Early research shows proteins from the reptiles can fight off 'superbugs'
MONDAY, April 7 (HealthDay News) -- Call it a case of gator aid. New research suggests that alligator blood could serve as the basis for new antibiotics targeting infections caused by ulcers, burns and even drug-resistant "superbugs."
The research is in its early stages -- extracts of alligator blood have only been tested in the laboratory -- and there's no guarantee that it will work in humans. Still, the findings are promising, researchers said.
"We need new antibiotics. Anything like this is a step forward," said Dr. Stuart Levy, a professor of medicine at Tufts University School of Medicine, who's an expert in antibiotic-resistant infections and is familiar with the new study. "But there are hurdles that this kind of antibiotic poses that others might not."
The study authors, from McNeese State University and Louisiana State University, said their research is the first to take an in-depth look at alligator blood's prospects as an antibiotic source. According to the researchers, alligators can automatically fight germs such as bacteria and viruses without having been exposed to them before launching a defense.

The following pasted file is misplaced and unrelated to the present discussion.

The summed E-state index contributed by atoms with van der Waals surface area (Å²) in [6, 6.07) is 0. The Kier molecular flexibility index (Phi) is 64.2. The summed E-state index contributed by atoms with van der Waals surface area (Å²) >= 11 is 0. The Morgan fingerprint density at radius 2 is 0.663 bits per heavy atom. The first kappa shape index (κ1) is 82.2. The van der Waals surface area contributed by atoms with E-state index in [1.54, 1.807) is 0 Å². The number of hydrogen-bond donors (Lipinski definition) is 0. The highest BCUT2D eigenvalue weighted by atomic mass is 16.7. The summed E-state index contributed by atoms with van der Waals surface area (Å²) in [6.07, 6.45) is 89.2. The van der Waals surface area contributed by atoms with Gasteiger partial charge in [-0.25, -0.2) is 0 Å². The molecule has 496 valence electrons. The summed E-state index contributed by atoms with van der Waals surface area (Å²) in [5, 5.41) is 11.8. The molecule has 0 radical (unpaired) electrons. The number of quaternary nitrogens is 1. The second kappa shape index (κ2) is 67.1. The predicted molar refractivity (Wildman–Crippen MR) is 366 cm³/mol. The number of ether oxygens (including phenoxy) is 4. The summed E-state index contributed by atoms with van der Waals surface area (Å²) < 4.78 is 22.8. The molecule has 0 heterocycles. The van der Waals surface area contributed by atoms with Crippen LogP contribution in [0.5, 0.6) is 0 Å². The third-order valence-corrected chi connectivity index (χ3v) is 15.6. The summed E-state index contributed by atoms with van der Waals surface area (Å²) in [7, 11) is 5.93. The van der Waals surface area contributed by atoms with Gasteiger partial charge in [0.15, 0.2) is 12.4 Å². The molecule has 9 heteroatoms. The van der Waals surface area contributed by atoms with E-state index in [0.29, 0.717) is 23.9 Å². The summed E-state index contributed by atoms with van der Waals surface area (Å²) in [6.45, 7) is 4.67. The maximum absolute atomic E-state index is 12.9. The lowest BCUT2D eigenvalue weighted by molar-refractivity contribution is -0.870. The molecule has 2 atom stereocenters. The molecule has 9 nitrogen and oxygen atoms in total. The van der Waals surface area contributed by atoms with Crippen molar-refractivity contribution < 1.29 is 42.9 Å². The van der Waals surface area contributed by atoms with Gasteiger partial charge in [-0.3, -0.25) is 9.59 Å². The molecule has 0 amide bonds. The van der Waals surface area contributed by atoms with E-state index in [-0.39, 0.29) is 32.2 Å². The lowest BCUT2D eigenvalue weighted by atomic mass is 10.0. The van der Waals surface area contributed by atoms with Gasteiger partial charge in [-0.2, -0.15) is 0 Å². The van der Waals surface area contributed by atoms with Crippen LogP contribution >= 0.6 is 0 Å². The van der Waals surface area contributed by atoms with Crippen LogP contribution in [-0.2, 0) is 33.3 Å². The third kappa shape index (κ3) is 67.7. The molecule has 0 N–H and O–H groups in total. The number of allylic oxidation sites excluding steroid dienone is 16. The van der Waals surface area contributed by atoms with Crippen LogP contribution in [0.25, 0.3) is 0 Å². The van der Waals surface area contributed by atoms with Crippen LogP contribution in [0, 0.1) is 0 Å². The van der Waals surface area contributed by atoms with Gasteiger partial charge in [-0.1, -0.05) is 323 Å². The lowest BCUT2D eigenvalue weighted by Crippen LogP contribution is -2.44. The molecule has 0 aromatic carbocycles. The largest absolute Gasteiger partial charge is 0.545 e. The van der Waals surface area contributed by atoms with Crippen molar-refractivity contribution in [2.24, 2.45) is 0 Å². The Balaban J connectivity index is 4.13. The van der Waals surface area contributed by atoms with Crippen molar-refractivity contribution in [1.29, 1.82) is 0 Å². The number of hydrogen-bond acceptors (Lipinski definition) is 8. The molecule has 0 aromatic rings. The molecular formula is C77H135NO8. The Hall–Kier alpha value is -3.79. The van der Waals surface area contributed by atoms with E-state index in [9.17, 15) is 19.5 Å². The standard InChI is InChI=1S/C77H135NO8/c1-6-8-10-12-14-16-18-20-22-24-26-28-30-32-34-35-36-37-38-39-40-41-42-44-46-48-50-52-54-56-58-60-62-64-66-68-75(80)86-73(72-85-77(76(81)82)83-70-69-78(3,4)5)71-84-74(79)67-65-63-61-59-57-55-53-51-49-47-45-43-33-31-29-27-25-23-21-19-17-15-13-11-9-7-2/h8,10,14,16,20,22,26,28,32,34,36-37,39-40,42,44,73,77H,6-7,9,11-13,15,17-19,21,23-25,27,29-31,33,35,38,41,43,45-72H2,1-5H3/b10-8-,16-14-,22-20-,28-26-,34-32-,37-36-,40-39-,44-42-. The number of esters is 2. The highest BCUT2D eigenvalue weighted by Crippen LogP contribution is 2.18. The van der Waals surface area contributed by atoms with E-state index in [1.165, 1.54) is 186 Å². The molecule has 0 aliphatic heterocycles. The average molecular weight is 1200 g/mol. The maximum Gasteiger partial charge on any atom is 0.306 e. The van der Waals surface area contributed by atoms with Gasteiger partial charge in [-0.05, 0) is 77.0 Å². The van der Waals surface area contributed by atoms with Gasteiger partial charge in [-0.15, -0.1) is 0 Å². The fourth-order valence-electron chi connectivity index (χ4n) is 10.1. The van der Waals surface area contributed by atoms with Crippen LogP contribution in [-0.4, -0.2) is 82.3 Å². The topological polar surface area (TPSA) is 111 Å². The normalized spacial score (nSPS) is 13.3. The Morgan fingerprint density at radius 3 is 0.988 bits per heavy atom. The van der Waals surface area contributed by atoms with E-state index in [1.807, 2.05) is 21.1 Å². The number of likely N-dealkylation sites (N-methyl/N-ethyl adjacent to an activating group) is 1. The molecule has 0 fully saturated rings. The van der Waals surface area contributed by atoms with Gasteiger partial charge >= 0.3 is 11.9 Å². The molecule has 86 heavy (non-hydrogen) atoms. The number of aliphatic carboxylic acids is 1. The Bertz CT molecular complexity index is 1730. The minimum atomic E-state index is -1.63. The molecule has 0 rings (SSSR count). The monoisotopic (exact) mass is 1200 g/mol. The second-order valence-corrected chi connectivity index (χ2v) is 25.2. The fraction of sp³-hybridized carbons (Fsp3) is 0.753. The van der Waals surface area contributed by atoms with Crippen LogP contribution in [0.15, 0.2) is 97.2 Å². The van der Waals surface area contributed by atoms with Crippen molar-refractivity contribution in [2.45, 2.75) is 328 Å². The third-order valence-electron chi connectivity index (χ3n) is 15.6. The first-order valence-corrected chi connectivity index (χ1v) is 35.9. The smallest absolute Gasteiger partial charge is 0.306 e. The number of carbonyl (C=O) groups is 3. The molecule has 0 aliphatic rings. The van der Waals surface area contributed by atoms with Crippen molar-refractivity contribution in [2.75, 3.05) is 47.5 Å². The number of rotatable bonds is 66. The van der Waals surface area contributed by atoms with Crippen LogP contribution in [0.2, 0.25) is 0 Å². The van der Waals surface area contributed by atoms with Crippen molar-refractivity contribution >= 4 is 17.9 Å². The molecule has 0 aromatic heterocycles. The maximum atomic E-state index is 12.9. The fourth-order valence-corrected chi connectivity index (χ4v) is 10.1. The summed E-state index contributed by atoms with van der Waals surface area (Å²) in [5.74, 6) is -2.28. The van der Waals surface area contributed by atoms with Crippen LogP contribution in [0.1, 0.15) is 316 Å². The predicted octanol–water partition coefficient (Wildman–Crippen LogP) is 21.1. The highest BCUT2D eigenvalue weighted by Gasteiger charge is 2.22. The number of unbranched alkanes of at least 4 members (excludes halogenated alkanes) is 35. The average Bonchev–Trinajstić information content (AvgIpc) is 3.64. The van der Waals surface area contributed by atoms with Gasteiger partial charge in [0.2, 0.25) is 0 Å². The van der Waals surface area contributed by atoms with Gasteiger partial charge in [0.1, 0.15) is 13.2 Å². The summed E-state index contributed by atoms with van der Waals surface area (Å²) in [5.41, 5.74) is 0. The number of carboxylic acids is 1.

For the study, the researchers extracted proteins known as peptides from white cells in alligator blood. As in humans, white cells are part of the alligator's immune system. The researchers then exposed various types of bacteria to the protein extracts and watched to see what happened.
In laboratory tests, tiny amounts of these protein extracts killed a so-called "superbug" called methicillin-resistant Staphylococcus aureus, or MRSA. The bacteria has made headlines in recent years because of its killing power in hospitals and its spread among athletes and others outside of hospitals.
The extracts also killed six of eight strains of a fungus known as Candida albicans, which causes a condition known as th
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